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After the success of “La Vie Parisienne,” Jacques Offenbach’s
“La Grande-Duchesse de Gérolstein” was first performed the
following year in 1867, while Offenbach (1819-1880) was at
his height of popularity. However, it wasn’t an immediate
success and Offenbach had to make adjustments and cuts,
to please both the censors, as well as the fickle Parisian public.
What makes this two-hour and 25-minute recording special is
the fact that it apparently is the first recording of the original
version, prior to the aforementioned cuts and alterations,
thus restoring a lot of music that hasn’t been heard before.

The plot of “La Grande-Duchesse de Gérolstein” concerns a
fictitious Duchy known as Gérolstein around 1720, where
people lead topsy-turvy lives. It is a militaristic satire,
complete with petty amorous adventures and intrigues.
The Paris Exhibition was also held in 1867, and the
performances of this work coincided perfectly with
the royal visitors who came to Paris, including Otto von Bismarck
and Tsar Alexander II. When you consider the impending
Franco-Prussian War a few years later, the timing was
also prescient. Ultimately, this operetta was a huge success,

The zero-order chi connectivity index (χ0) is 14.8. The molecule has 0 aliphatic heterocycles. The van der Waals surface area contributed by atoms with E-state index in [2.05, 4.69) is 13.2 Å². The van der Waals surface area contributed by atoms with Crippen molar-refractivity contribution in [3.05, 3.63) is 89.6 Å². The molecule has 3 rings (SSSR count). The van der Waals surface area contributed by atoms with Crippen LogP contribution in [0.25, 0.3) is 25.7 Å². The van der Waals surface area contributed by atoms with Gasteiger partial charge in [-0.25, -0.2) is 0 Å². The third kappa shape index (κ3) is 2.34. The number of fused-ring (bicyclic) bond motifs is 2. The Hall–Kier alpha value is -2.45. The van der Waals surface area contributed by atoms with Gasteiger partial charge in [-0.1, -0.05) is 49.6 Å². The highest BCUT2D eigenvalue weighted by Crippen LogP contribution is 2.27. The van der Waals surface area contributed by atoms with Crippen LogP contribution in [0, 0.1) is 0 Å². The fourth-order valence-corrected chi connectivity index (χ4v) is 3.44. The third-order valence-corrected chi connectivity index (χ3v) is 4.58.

contributing to Offenbach’s aforementioned fame
during this period.

This recording is outstanding. The singing and spoken
recitatives were performed in a wonderfully idiomatic fashion,
by the largely French cast. I also believe that soprano
Felicity Lott was perfectly cast in the title role, because
while her voice was still beautiful, her sound wasn’t as
youthful, thereby making it ideal for the portrayal of an
aging Duchess. The other singers, including baritone
François le Roux (Le général Boum) and soprano Sandrine Piau
(Wanda) also gave wonderful performances. The small
orchestra of Les Musiciens du Louvre played superbly under
the baton of Marc Minkowski, who led this performance of
great transparency and rhythmic decisiveness, highlighting
Offenbach’s wealth of humor and melodies. The same can
be said for the Choir of Musiciens du Louvre.

The performances and the research involved to bring
this project to fruition make this recording a real
winner, and deserving of an “A.” Incidentally, there is also a
DVD of the production, which is the basis for this recording.
It was performed at the Théâtre musical du Châtelet à Paris,
and also released on the Virgin Classics label.

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